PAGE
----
found in each generation. The fifth generation is
Robinson T. Savage and the link further down this
page will take you to my site where I identify over
4000 of his probable descendants.
Robinson T. Savage and many of his
descendants are told about in Evelyn
Guard Olsen's book, Indian Blood, a
brilliant narrative about life in the
Blooming Rose area of Garrett
County during the 1800's.
Stephen Schlosnagle's bicentennial
history of Garrett County contains
numerous references to our Savage
The book, Garrett County Graves
would be several pages thinner had
Robinson not planted his roots where
Robinson T. Savage was the first school teacher in Western
Maryland. He was a friend and neighbor of Meshack Browning.
Meshack was a famous pioneer hunter and outdoorsman. His
flintlock rifle rests in the Smithsonian. In Meshack's book, Forty-
four Years of The Life of A Hunter, a tome about his many
exploits, he tells about he and Robinson being together in the War
of 1812. They volunteered, were appointed sergeants and marched
off to Baltimore.
|Thomas The Carpenter had at least two sons; Thomas and John.
A century after he was active on the
Thomas The Carpenter was referred
to, in court records as;
Additions and corrections to the information
contained herein are welcome.
I may be contacted at:
R. Blair Savage
157 Shadowleaf Dr.
Hendersonville, NC 28739
I may be contacted by email at the address following.
This address is coded to prevent copying by Internet
To use, please remove the blue x.
This web site went on-line in
July of 2005.
I will continue to add any information that I
may find on Thomas Savage the Carpenter
and Ensign Thomas Savage.
As I hear from new "Cuzzins" I also add to
the several thousand names on the
Robinson T. Savage web site.
had many craftsmen and
laborers working his shops and
plantation. Some of them were
slaves, some were indentured
servants and undoubtedly some
The aim of this site is to:
1. Make available information on the continuing effort to prove the
relationship of Thomas Savage the Carpenter, who first appears in
Colonial Virginia records in 1632, and Ensign Thomas Savage
who arrived in 1607/08 with the "First Supply" to Jamestown - and to
determine their family histories.
2. Provide assistance to those who believe they may be descended from
these two adventurers.
|SAVAGE SAVAGE SAVAGE SAVAGE SAVAGE SAVAGE SAVAGE SAVAGE SAVAGE SAVAGE SAVAGE SAVAGE SAVAGE SAVAGE SAVAGE SAVAGE SAVAGE SAVAGE SAVAGE SAVAGE SAVAGE SAVAGE SAVAGE SAVAGE SAVAGE SAVAGE SAVAGE SAVAGE SAVAGE SAVAGE SAVAGE SAVAGE SAVAGE SAVAGe
HISTORY HISTORY HISTORY HISTORY HISTORY HISTORY HISTORY HISTORY HISTORY HISTORY HISTORY HISTORY HISTORY HISTORY HISTORY HISTORY HISTORY HISTORY HISTORY HISTORY HISTORY HISTORY HISTORY HISTORY HISTORY HISTORY HISTORY HISTORY HISTORY SAVAGE SAVAGE
SAVAGE SAVAGE SAVAGE SAVAGE SAVAGE SAVAGE SAVAGE SAVAGE SAVAGE SAVAGE SAVAGE SAVAGE SAVAGE SAVAGE SAVAGE SAVAGE SAVAGE SAVAGE SAVAGE SAVAGE SAVAGE SAVAGE SAVAGE SAVAGE SAVAGE SAVAGE SAVAGE SAVAGE SAVAGE SAVAGE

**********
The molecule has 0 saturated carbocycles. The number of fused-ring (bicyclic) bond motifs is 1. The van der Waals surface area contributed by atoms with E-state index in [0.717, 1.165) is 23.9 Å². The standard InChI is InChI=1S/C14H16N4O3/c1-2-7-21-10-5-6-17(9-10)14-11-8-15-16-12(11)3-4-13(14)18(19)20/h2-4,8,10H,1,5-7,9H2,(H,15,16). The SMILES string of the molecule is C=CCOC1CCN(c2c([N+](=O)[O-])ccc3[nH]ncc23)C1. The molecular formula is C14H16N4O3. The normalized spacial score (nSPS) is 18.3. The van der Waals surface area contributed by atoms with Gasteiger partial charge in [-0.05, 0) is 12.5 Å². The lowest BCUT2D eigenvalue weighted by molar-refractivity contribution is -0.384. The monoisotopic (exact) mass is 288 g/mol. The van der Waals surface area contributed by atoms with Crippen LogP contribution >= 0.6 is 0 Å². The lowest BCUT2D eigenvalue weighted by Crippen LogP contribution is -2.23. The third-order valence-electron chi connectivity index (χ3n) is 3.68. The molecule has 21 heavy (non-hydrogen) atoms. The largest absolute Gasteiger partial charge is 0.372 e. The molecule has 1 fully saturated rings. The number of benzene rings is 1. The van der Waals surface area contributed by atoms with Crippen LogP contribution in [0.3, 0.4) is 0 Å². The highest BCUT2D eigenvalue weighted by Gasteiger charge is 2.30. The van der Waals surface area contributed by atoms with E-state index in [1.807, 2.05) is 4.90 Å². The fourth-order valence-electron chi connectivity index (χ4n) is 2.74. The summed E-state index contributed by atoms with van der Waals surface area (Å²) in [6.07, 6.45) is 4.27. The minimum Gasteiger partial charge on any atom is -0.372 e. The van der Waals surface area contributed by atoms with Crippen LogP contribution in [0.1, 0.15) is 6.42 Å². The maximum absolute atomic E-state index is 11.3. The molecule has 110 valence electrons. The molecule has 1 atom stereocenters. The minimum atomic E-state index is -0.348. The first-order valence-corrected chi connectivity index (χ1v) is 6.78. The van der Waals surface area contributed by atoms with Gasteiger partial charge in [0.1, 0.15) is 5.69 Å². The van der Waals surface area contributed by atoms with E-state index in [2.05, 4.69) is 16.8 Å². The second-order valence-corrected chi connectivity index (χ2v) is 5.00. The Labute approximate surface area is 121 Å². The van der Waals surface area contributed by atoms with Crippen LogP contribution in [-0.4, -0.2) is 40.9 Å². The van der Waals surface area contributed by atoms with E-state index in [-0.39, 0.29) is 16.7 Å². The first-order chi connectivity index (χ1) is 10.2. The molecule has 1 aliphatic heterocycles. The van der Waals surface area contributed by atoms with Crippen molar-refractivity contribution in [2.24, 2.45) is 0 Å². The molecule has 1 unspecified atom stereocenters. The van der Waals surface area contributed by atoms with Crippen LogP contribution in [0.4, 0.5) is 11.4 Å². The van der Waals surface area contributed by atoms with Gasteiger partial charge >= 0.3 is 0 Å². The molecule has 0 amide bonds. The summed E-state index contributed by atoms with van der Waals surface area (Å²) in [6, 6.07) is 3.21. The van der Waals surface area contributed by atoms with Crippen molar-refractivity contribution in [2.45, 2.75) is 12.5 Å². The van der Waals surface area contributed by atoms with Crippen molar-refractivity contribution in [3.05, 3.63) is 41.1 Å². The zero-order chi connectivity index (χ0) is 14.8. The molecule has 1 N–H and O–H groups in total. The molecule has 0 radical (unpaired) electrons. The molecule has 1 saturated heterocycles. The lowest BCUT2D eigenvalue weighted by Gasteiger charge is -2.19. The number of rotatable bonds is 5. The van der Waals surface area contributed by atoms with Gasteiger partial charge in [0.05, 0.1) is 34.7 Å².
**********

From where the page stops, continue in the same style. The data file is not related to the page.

HISTORY HISTORY HISTORY HISTORY HISTORY HISTORY HISTORY HISTORY HISTORY HISTORY HISTORY HISTORY HISTORY HISTORY HISTORY HISTORY HISTORY HISTORY HISTORY HISTORY HISTORY HISTORY HISTORY HISTORY HISTORY HISTORY HISTORY HISTORY HISTORY HISTORY
SAVAGE SAVAGE SAVAGE SAVAGE SAVAGE SAVAGE SAVAGE SAVAGE SAVAGE SAVAGE SAVAGE SAVAGE SAVAGE SAVAGE SAVAGE SAVAGE SAVAGE SAVAGE SAVAGE SAVAGE SAVAGE SAVAGE SAVAGE SAVAGE SAVAGE SAVAGE SAVAGE SAVAGE SAVAGE SAVAGE
A colonial cooper needed skills, intelligence, and
strength. They made casks and containers of many
specific sizes which included the barrel, firkin, kilderkin,
hogshead, butt, tierce, puncheon, rundlet and pipe. They
also made pails, churns, tubs, and dippers. These were
made of cedar and pine, and were used to hold goods like
flour, tobacco, and water. Coopers used broad axes,
planes, drawknives, and other tools to make these items.
A carpenter was perhaps the most useful colonial
tradesman. The carpenter used many different tools,
including the saw, broad axe, hammer, awl, mallet, plane,
scribe, drawknife, gimlet, and froe.
Carpenters built with, oak, locust, tulip, poplar, yellow
pine, cypress and juniper.
|Last update on this page:
Please click on the "Arms" button in the
navigation bar for information on the Savage
Coat of Arms
Robinson T. Savage, early pioneer of Western Maryland, present day Garrett County, was my great, great, great, great, grand-
father. I have constructed a chart of the descendants of Robinson T. Savage which lists over 4000 individuals. This chart may be
accessed at the link below.
A great, great, grand-son of Thomas Savage was
Robinson T. Savage
Court documents tell us Thomas Savage the Carpenter built
houses and boats. It's reported that a Shallop was typical of the
kindof boats built by his crew.
|Savage Ancestry - Savage History - Savage Genealogy - Savage Family - Savage Lore - Savage Legend - Savage Traces - Savage Honor
Savage Women - Savage Roots - Savage Lineage - Savage Adventure - Savage Pioneers - Savage Hero's - Savage Men - Savage Arms
THOMAS SAVAGE GENTLEMAN AND ENSIGN
THE FIRST WHITE SETTLEMENT ON THE EASTERN SHORE OF VIRGINIA
HOSTAGE TO POWHATAN 1508, HIS LOYALTY AND
FEARLESSNESS ENDEARED HIM TO THE GREAT KING WHO TREATED HIM AS HIS
SON WHILE HE RENDERED INVALUABLE AID TO THE COLONY AS INTERPRETER.
GREATLY LOVED BY DEBEDEAVON, THE LAUGHING KING OF THE ACCAWMACKES.
HE WAS GIVEN A TRACT OF 9000 ACRES OF LAND
KNOWN AS SAVAGE'S NECK.
HE OBTAINED FOOD FOR THE STARVING COLONY AT JAMESTOWN THROUGH HIS
FRIENDSHIP WITH THE KINDLY EASTERN SHORE INDIANS.
A RELATION OF HIS VOYAGES ON THE GREAT BAY IN SEARCH OF THE TRADE FOR
THE ENGLISH WAS READ BEFORE THE LONDON COMPANY AT A COURT HELD